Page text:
Imagine this. Your users have developed an Excel spreadsheet that extracts data from your SQL Server database, manipulates that data through the use of Excel formulas and, possibly, some VBA code which is then used to calculate P&L, hedging requirements or even risk numbers. Management comes to you and tells you that they need to get rid of the spreadsheet and that the results of the spreadsheet calculations need to be persisted on the database.
SQL Server has a very small set of functions for analyzing data. Excel has hundreds of functions for analyzing data, with many of them focused on specific financial and statistical calculations. Is it even remotely possible that you can use SQL Server to replace the complex calculations being done in a spreadsheet?
Westclintech has developed a library of functions that match or exceed the functionality of Excel’s functions and contains many functions that are not available in EXCEL. Their XLeratorDB library of functions contains over 700 functions that can be incorporated into T-SQL statements.
XLeratorDB takes advantage of the SQL CLR architecture introduced in SQL Server 2005. SQL CLR permits managed code to be compiled into the database and run alongside built-in SQL Server functions like COUNT or SUM. The Westclintech developers have taken advantage of this architecture to bring robust analytical functions to the database.
In our hypothetical spreadsheet, let’s assume that our users are using the YIELD function and that the data are extracted from a table in our database called BONDS. Here’s what the spreadsheet might look like.
We go to column G and see that it contains the following formula.
Obviously, SQL Server does not offer a native YIELD function. However, with XLeratorDB we can replicate this calculation in SQL Server with the following statement:
SELECT *, wct.YIELD(CAST(GETDATE() AS date),Maturity,Rate,Price,100,Frequency,Basis) AS YIELD FROM BONDS
This produces the following result.
This illustrates one of the best features about XLeratorDB; it is so easy to use. Since I knew that the spreadsheet was using the YIELD function I could use the same function with the same calling structure to do the calculation in SQL Server. I didn’t need to know anything at all about the mechanics of calculating the yield on a bond. It was pretty close to cut and paste. In fact, that’s one way to construct the SQL. Just copy the function call from the cell in the spreadsheet and paste it into SMS and change the cell references to column names. I built the SQL for this query by starting with this.
SELECT * ,YIELD(TODAY(),B2,C2,D2,100,E2,F2) FROM BONDS
I then changed the cell references to column names.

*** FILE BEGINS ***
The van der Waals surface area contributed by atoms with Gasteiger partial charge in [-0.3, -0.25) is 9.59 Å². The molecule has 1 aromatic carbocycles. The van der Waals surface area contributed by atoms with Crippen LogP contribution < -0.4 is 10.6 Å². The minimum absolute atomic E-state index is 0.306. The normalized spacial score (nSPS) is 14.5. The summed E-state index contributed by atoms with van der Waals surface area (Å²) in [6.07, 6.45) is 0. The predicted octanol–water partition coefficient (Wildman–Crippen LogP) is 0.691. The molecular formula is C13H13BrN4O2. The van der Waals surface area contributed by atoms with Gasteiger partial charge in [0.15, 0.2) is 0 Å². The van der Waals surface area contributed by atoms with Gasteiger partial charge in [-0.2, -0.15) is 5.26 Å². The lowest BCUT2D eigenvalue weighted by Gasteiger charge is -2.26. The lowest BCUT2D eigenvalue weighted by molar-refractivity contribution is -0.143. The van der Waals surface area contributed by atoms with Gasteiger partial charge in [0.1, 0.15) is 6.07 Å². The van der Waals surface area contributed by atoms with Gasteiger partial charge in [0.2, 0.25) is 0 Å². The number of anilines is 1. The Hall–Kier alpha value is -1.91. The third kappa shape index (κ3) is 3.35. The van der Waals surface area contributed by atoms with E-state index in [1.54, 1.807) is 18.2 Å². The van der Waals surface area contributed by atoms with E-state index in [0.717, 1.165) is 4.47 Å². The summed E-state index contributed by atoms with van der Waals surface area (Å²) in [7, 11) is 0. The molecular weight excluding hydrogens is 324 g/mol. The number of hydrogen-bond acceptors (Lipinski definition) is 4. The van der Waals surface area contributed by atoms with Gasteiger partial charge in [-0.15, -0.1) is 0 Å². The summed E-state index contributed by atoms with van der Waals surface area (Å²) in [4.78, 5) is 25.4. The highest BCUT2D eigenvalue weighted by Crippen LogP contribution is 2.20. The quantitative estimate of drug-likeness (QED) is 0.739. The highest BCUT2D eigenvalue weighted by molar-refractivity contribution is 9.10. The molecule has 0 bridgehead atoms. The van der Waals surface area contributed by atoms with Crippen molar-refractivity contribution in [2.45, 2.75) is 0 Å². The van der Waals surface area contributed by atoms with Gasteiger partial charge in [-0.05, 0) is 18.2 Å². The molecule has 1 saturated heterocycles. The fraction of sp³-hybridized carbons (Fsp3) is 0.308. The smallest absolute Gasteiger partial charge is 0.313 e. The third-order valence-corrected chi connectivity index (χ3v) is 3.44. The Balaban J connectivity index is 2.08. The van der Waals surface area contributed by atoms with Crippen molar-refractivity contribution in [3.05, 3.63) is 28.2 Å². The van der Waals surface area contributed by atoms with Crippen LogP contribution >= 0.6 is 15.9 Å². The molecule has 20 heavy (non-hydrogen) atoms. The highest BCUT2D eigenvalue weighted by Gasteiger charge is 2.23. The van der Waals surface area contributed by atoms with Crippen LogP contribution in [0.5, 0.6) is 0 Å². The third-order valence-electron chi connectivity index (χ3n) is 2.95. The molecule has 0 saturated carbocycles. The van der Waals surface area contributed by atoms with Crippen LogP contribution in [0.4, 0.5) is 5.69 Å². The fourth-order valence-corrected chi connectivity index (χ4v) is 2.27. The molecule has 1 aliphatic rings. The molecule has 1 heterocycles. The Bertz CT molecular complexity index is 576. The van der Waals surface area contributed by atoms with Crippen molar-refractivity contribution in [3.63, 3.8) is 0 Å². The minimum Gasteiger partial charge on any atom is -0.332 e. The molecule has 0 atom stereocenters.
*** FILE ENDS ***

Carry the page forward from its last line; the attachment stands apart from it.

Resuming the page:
SELECT * --,YIELD(TODAY(),B2,C2,D2,100,E2,F2) ,YIELD(TODAY(),Maturity,Rate,Price,100,Frequency,Basis) FROM BONDS
Finally, I replicated the TODAY() function using GETDATE() and added the schema name to the function name.
SELECT * --,YIELD(TODAY(),B2,C2,D2,100,E2,F2) --,YIELD(TODAY(),Maturity,Rate,Price,100,Frequency,Basis) ,wct.YIELD(GETDATE(),Maturity,Rate,Price,100,Frequency,Basis) FROM BONDS
Then I am able to execute the statement returning the results seen above.
The XLeratorDB libraries are heavy on financial, statistical, and mathematical functions. Where there is an analog to an Excel function, the XLeratorDB function uses the same naming conventions and calling structure as the Excel function, but there are also hundreds of additional functions for SQL Server that are not found in Excel.
You can find the functions by opening Object Explorer in SQL Server Management Studio (SSMS) and expanding the Programmability folder under the database where the functions have been installed. The Functions folder expands to show 3 sub-folders: Table-valued Functions; Scalar-valued functions, Aggregate Functions, and System Functions. You can expand any of the first three folders to see the XLeratorDB functions.
Since the wct.YIELD function is a scalar function, we will open the Scalar-valued Functions folder, scroll down to the wct.YIELD function and and click the plus sign (+) to display the input parameters.
The functions are also Intellisense-enabled, with the input parameters displayed directly in the query tab.
The Westclintech website contains documentation for all the functions including examples that can be copied directly into a query window and executed. There are also more one hundred articles on the site which go into more detail about how some of the functions work and demonstrate some of the extensive business processes that can be done in SQL Server using XLeratorDB functions and some T-SQL.
XLeratorDB is organized into libraries: finance, statistics; math; strings; engineering; and financial options. There is also a windowing library for SQL Server 2005, 2008, and 2012 which provides functions for calculating things like running and moving averages (which were introduced in SQL Server 2012), FIFO inventory calculations, financial ratios and more, without having to use triangular joins.
To get started you can download the XLeratorDB 15-day free trial from the Westclintech web site. It is a fully-functioning, unrestricted version of the software. If you need more than 15 days to evaluate the software, you can simply download another 15-day free trial.
XLeratorDB is an easy and cost-effective way to start adding sophisticated data analysis to your SQL Server database without having to know anything more than T-SQL.
Reference: Pinal Dave (https://blog.sqlauthority.com)